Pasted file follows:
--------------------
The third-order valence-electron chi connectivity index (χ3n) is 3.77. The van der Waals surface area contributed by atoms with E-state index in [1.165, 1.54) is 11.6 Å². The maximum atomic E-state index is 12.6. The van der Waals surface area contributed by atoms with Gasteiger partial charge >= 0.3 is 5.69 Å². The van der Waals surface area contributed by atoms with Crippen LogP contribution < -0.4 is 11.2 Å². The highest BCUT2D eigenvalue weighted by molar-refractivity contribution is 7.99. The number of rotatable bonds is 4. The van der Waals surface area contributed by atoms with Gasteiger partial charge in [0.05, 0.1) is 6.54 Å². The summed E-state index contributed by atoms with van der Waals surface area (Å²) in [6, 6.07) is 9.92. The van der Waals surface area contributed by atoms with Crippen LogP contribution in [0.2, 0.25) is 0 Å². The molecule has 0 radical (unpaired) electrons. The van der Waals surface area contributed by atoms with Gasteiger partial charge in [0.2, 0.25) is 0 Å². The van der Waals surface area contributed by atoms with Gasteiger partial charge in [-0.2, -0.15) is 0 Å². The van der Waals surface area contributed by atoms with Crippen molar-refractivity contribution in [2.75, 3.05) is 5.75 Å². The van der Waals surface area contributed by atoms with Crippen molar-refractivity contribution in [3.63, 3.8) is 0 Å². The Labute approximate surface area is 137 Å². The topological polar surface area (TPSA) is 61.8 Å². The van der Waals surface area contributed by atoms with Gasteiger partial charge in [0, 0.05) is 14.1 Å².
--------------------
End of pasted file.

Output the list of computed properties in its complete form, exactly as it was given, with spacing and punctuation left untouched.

The third-order valence-electron chi connectivity index (χ3n) is 3.77. The van der Waals surface area contributed by atoms with E-state index in [1.165, 1.54) is 11.6 Å². The maximum atomic E-state index is 12.6. The van der Waals surface area contributed by atoms with Gasteiger partial charge >= 0.3 is 5.69 Å². The van der Waals surface area contributed by atoms with Crippen LogP contribution < -0.4 is 11.2 Å². The highest BCUT2D eigenvalue weighted by molar-refractivity contribution is 7.99. The number of rotatable bonds is 4. The van der Waals surface area contributed by atoms with Gasteiger partial charge in [0.05, 0.1) is 6.54 Å². The summed E-state index contributed by atoms with van der Waals surface area (Å²) in [6, 6.07) is 9.92. The van der Waals surface area contributed by atoms with Crippen LogP contribution in [0.2, 0.25) is 0 Å². The molecule has 0 radical (unpaired) electrons. The van der Waals surface area contributed by atoms with Gasteiger partial charge in [0.2, 0.25) is 0 Å². The van der Waals surface area contributed by atoms with Gasteiger partial charge in [-0.2, -0.15) is 0 Å². The van der Waals surface area contributed by atoms with Crippen molar-refractivity contribution in [2.75, 3.05) is 5.75 Å². The van der Waals surface area contributed by atoms with Crippen molar-refractivity contribution in [3.63, 3.8) is 0 Å². The Labute approximate surface area is 137 Å². The topological polar surface area (TPSA) is 61.8 Å². The van der Waals surface area contributed by atoms with Gasteiger partial charge in [0, 0.05) is 14.1 Å².